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Get out and about to beat 'Blue Monday' depression
6:30am Saturday 18th January 2014 in News
THE third Monday of January is still referred to by many as the most depressing day of the year.
But, as ‘Blue Monday’ approaches a Manchester GP has given some advice for those temporarily feeling low – with a renewed call for a better understanding of long-term depression.
Blue Monday – a term originally coined for a travel firm – follows the hedonistic Christmas period and is said to affect many as in coincides with the end of holidays and traditional bad weather.
However, Dr Martin Whiting, clinical lead for one of Manchester’s Clinical Commissioning Groups, says there are a range of ways of making sure that dips in mood are kept in perspective.
Dr Whiting said: “Temporary low mood is very different issue to chronic or severe depression.
“In instances like so-called Blue Monday, it would be a good time to keep a diary or journal which can outline goals or motivations for the year – because this gives direction for thoughts.
“It would also be useful to record low feelings – and then go back and almost ‘challenge’ those thoughts asking if they are real – or if they are emotions having an influence on our way of thinking.”
Dr Whiting also advocates exercise and social activities as a way of boosting mood and counteracting any stress.
He says: “The endorphins released by exercise are widely recognised as having a positive effect on how we feel. Getting out and having a walk will help counteract negative emotions and have a beneficial physical effect too.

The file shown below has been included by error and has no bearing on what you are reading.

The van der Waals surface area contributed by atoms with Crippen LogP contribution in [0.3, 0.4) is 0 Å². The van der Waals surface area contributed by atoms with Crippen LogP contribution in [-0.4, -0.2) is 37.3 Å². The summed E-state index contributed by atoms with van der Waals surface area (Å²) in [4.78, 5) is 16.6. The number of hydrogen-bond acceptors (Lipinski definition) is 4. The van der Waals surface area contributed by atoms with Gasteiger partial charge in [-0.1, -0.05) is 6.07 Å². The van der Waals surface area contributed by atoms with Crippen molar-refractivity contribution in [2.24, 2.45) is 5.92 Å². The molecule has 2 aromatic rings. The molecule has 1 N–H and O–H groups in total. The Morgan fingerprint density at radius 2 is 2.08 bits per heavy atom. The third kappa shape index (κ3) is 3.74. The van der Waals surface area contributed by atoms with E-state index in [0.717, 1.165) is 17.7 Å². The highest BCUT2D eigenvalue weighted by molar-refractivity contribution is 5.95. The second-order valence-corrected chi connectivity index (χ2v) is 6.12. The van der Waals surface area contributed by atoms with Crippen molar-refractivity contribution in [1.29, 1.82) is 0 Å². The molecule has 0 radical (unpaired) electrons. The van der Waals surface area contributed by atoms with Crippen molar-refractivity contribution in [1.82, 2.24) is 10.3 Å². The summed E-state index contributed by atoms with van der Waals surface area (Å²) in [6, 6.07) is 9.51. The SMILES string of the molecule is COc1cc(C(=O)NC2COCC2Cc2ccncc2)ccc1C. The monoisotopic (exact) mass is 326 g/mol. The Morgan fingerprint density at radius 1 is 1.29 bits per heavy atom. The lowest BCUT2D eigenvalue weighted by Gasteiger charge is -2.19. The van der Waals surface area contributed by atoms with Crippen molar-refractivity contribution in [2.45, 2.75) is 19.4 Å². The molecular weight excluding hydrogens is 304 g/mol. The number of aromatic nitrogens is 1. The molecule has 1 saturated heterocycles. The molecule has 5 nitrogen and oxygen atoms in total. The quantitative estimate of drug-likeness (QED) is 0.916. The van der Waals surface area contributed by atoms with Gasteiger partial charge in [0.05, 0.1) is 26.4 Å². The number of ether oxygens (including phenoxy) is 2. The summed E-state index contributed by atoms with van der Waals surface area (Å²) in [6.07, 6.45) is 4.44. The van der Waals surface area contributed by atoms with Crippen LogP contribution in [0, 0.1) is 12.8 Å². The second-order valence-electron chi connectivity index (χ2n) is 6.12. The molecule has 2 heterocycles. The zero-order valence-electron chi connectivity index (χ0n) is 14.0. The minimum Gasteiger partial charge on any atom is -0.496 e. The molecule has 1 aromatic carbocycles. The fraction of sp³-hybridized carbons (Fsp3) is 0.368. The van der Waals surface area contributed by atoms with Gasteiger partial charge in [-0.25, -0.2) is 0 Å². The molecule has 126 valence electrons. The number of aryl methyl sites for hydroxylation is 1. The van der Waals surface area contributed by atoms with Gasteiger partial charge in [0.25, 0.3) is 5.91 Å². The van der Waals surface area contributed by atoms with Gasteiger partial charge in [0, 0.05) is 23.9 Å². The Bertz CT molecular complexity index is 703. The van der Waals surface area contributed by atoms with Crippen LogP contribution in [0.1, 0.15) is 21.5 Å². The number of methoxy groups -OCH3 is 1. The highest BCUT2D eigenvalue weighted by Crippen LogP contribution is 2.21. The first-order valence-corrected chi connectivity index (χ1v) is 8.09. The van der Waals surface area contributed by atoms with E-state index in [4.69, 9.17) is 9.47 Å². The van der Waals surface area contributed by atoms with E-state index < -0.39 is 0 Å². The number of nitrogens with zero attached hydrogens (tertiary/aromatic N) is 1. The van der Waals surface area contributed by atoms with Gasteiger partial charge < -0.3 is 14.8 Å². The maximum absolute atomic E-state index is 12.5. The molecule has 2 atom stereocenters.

“This, combined with talking to a friend, or doing something sociable means that instead of retreating, a person is more engaged in what is going on around them. It may be an old adage, but a problem shared is very often is a problem solved.”
However, Dr Whiting also wants to highlight the difference between an episode of low mood and chronic or ongoing depression.
He says: "Serious depression is incapacitating and is very different to a temporary or minor episode.
"For patients with chronic depression a combined medical and therapeutic approach is often used. In particular, cognitive behaviour therapy - a technique which helps patients to question negative thoughts and break harmful patterns - can be used instead of, or as well as antidepressants.
"If depressive thoughts are affecting your normal functioning, causing disturbed sleep, reduced or increased appetite, or at the most extreme causing thoughts of self harm - then you should seek medical help, in the first instance from your GP."
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